- —Bottom trays
- —Plant labels
- —Plastic domes
- —Heating mat
- —Shop lights
HOW TO SOW INDOORS
- —Add water to your potting soil and mix in. Let it sit for a few hours to absorb the moisture before planting.
- —Fill your seed trays or pots with the moistened potting mix, tapping the sides or bottom to settle the soil. Leave 1/2” of space at the top. Do not pack the soil into the pots!
- —Follow directions on individual seed packets to determine how deeply to plant the seeds, or whether they need to be surface sown. (The general rule is to plant seeds twice as deep as they are big.) We usually plant 2 seeds per cell or 4-6 seeds per cell for tiny seeds.
- —“Surface sown” seeds should not be covered, but lightly pressed into the soil and sprinkled with fine vermiculite.
- —Other seeds should be planted at the suggested depth on their packet and covered with soil and/or fine vermiculite.
- —Label all trays with seeds planted and date.
- —Fill your bottom trays with about 1” of water and set the planted trays or pots inside, then cover with a plastic dome to create a humid environment ideal for germination. (You can also use an empty compost or other plastic bag as a cover for your tray.)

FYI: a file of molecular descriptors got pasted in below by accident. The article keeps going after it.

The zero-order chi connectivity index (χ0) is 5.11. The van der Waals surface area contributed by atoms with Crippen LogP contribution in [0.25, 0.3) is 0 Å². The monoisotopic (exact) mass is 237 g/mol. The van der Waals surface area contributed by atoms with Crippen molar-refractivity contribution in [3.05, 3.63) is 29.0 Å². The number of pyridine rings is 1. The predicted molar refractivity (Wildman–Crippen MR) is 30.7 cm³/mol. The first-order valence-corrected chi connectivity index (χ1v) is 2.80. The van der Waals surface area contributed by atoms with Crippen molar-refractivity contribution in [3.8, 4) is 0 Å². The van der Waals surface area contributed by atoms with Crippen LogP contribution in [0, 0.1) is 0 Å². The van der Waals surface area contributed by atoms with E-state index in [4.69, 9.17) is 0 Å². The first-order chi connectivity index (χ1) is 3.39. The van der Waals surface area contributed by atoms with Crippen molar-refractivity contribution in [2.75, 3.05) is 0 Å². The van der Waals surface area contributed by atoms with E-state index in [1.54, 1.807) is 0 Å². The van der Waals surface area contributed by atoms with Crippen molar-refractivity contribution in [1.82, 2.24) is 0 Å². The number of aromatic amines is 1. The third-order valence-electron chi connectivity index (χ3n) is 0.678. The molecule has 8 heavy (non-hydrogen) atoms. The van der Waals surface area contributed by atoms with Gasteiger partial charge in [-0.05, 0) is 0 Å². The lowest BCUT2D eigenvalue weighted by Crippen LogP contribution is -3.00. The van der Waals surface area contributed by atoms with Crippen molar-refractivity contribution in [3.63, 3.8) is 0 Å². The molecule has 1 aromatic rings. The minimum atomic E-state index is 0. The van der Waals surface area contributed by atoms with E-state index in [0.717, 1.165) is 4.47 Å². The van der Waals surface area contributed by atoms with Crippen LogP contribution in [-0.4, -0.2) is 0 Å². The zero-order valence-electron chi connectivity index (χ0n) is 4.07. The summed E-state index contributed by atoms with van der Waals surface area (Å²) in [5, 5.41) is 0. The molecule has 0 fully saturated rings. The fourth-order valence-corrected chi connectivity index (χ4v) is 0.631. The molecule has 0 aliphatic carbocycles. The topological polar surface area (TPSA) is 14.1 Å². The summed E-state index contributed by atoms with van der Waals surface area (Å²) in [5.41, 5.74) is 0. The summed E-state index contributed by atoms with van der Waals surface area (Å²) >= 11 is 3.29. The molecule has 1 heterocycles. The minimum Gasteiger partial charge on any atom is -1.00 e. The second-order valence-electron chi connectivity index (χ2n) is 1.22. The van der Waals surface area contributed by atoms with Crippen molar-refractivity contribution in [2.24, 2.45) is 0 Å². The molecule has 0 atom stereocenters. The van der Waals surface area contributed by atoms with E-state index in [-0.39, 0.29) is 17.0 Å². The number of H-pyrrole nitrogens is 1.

- —Place your tray with its plastic cover on a heating mat set to 70°F.
- —Check morning and evening for signs of germination. Once the seeds have germinated, remove the plastic dome, turn the heating mat down to 55-65°F and put in a place of maximum light. Shop lights are perfect for this. Make sure yours are easily adjustable and keep the lights 2-4 inches above the sprouts as they grow. Keep the lights on for 16-18 hours a day.